No problem with the water on the (different) property. Wrong! Dry season arrives, no water, plus the water that was available, is non potable. $20+K to build a tank approved by the water company to connect with towns water supply....which of course was another 'unexpected' expense.

No phone line, again. Easy to fix, Wrong!! $18K

Now, one can exist without a land line...but it is is much better and much cheaper.

Edited by costaricafinca

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I think you also need to weigh the value of renting versus buying. I own my beach house. If we sell, I think we'll probably stick to renting & wouldn't invest again in Costa Rica. It is just too easy to find good rental prices for nice housing & much easier to move if you find out after the fact that the neighbors suck, the dogs drive you crazy, crime is bad, etc!

 

Jessica

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There is no incentive to buy property here and it ties up capital in a very non-liquid asset. Many of us grew up with the "American Dream" story of owning a house and prices will go up forever.That was a lie and many people learned it the hard way. You also won't get any tax subsidies by owning a house and probably will have to pay cash.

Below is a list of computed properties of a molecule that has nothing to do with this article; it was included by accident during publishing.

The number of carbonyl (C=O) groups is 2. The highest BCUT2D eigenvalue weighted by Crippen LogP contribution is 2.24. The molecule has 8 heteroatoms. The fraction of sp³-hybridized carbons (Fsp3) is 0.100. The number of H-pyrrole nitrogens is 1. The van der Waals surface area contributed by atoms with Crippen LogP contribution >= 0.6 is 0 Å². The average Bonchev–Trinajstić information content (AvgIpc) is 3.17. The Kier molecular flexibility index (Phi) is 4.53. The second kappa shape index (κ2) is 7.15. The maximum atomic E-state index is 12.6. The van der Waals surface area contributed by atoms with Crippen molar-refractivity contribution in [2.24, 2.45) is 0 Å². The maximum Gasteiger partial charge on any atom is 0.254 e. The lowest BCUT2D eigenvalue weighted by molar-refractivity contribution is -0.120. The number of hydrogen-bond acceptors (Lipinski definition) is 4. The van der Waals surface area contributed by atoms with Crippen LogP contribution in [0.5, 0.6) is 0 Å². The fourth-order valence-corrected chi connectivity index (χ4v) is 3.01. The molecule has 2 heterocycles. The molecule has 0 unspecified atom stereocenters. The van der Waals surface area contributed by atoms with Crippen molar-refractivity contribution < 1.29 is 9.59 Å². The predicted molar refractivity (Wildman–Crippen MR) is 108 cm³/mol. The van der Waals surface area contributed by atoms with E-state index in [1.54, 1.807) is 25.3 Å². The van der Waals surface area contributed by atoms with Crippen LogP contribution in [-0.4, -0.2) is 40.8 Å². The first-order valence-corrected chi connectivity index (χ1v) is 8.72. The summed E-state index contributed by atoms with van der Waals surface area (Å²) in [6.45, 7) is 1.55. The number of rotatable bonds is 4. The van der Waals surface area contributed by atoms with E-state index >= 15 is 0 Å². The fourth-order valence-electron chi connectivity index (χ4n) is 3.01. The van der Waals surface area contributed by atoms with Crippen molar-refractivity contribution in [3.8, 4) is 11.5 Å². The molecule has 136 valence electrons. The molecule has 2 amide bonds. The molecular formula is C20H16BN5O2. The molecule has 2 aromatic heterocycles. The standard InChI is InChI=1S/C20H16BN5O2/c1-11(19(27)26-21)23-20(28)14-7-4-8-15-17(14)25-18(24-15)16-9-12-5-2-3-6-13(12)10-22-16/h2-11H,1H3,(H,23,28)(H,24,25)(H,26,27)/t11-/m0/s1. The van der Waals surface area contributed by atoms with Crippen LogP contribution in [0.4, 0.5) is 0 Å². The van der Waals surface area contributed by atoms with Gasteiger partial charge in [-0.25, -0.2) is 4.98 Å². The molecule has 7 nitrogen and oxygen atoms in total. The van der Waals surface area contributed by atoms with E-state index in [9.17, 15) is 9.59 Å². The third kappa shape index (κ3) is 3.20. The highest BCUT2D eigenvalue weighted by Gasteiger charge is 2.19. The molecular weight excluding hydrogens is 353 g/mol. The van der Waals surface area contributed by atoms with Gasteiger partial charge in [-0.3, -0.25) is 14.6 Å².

I have lived here for over 2-1/2 years and there are plenty of SE VENDE signs that were here when I arrived.

 

T

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Good point, Tom. For us, we're renting a house in Escazú that is also for sale. Asking price is $229,000, rental price is $900 a month. I could rent it for over 20 years & still not pay the asking price for it. :)

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There is no incentive to buy property here and it ties up capital in a very non-liquid asset. Many of us grew up with the "American Dream" story of owning a house and prices will go up forever.That was a lie and many people learned it the hard way. You also won't get any tax subsidies by owning a house and probably will have to pay cash.

 

I have lived here for over 2-1/2 years and there are plenty of SE VENDE signs that were here when I arrived.

 

T

I HAD been thinking that we might have made the wrong choice in buying, but was reminded by a friend of a time not too long ago when you could not find anything to rent as things were going crazy and rents were very high. So, keep in mind that one of the reasons to buy (instead of renting) is to provide a stable situation. Always a tough call, but not a decision you need to rush.